A.G. Batchelder Explains the AAA

The attached article first appeared in the April 4, 1910 Indianapolis Star. It reports on the Indianapolis visit of A.G. Batchelder, Chairman of the American Automobile Association (AAA) and his remarks at the Flat Tire Club rooms prior to a banquet at the Denison Hotel to close that year's Indianapolis Auto Show. Batchelder apparently criticized Indiana for lagging in its efforts in the good roads movement. Among the Indiana Auto Club leaders at the time were H.O. Smith and F.I. Willis.
The article is useful in that it explains the primary functions of the national organization, the state-level clubs as well as their composition across the country and membership. Batchelder is quoted liberally.
"The State Association, made up of clubs and individual motorists, is the unit of representation and activity. Each club nominates a director to the national body; such directors choose the officers and executive committee, and suggest the members of the legislative, touring, good road and contest boards. Through the state associations the work of the national body in the state is carried forward. The committee of the state association have in charge the same subjects as those of the national body, and co-operate to attain the same ends."
This explained the national structure to some degree and the process of assigning governance. The following helps to explain their responsibilities, primarily as a government lobbying force:
"The state associations are centers of activity representative of their states, making possible: Unity of effort both for and against motor legislation, shows of force at legislative hearings, personal touch with legislators in all parts of the state, a treasury which can be drawn upon to meet necessary traveling, printing and legal expenses, solidarity of influence and work at all times."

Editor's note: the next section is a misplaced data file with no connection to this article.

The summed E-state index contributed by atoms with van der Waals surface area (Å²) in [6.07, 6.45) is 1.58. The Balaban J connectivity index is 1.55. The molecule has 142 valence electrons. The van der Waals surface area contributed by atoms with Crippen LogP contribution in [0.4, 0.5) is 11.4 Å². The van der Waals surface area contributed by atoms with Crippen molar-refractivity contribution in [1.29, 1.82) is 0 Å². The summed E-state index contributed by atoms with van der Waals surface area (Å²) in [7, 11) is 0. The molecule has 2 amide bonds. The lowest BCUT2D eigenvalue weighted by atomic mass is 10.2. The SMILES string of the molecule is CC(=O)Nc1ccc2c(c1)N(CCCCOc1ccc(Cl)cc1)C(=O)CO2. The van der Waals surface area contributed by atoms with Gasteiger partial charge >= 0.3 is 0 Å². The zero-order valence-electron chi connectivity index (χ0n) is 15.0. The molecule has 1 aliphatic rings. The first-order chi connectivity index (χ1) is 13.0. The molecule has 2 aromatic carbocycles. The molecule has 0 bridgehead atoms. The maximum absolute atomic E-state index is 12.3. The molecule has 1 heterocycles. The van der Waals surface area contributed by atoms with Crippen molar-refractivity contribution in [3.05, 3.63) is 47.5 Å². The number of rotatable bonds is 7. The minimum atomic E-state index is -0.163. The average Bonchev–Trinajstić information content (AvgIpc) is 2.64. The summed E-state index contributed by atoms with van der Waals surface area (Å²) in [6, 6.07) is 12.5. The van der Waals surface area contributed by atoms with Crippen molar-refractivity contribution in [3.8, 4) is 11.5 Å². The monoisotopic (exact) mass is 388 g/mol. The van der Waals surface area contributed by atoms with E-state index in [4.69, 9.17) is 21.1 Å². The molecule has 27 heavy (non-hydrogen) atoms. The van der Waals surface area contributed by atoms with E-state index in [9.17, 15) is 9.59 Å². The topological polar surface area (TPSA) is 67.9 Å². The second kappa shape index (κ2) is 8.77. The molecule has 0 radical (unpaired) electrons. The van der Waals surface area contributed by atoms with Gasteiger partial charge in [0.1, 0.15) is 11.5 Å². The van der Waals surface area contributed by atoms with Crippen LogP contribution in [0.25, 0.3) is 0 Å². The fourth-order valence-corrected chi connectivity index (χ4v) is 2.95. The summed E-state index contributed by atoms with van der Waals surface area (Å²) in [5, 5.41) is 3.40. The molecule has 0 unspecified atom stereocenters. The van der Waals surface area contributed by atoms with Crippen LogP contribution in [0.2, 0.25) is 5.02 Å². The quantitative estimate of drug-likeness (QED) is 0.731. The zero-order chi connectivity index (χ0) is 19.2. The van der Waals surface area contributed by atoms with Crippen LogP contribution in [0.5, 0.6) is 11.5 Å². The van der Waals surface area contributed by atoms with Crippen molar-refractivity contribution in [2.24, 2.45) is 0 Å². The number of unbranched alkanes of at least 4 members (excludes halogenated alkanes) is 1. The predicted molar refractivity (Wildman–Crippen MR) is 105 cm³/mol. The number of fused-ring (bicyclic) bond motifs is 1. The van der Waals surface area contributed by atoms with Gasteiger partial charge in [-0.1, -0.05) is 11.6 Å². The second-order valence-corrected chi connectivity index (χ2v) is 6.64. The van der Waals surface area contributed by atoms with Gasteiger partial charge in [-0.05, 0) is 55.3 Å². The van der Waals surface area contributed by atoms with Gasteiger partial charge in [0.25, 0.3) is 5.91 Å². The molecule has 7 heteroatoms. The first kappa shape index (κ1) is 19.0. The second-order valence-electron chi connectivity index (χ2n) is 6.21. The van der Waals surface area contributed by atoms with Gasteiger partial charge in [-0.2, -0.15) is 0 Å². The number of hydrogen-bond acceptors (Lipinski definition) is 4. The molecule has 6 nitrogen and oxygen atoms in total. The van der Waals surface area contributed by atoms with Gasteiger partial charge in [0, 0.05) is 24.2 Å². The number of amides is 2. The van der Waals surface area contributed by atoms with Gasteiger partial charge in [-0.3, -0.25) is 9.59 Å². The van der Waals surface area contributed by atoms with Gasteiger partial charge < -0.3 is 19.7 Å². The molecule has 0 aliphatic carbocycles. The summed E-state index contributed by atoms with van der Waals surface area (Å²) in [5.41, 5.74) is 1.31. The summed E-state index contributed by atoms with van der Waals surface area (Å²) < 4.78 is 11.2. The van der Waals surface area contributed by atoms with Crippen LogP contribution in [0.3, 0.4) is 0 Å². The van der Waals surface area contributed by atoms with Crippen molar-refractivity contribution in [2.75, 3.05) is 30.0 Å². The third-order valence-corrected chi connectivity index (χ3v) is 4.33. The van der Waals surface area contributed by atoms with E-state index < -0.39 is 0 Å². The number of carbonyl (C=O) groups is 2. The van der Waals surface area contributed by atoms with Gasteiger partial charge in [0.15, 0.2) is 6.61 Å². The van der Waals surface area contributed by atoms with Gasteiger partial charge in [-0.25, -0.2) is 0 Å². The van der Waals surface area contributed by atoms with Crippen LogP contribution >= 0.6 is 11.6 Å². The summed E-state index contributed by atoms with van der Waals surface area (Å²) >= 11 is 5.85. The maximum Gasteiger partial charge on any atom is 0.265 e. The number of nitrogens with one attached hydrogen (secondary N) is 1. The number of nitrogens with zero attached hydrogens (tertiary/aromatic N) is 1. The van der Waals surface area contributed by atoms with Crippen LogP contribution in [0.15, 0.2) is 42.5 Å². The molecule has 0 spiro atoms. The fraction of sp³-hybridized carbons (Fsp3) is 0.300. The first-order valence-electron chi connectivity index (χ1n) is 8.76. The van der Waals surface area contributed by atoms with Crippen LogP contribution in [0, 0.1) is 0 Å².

Finally, an excerpt from Batchelder's remarks provides both early AAA history and its national structure/membership as of 1910:
"The AAA is the national organization of motor car users. It was organized in 1902 and has a membership of more than 30,000 subdivided into thirty-four state associations, comprised of 250 clubs, a score of unfederated clubs and hundreds of individual members. Its main objects are: To unite in one body all the automobile clubs and individual motorsists of the country to secure reasonable and just legislation; to aid in proper enforcement of automobile laws and ordinances; to advocate and obtain local, state and Federal aid in the construction and maintenance of good roads, and to encourage and support sportsman-like contests and other movements that will advance motoring interests."

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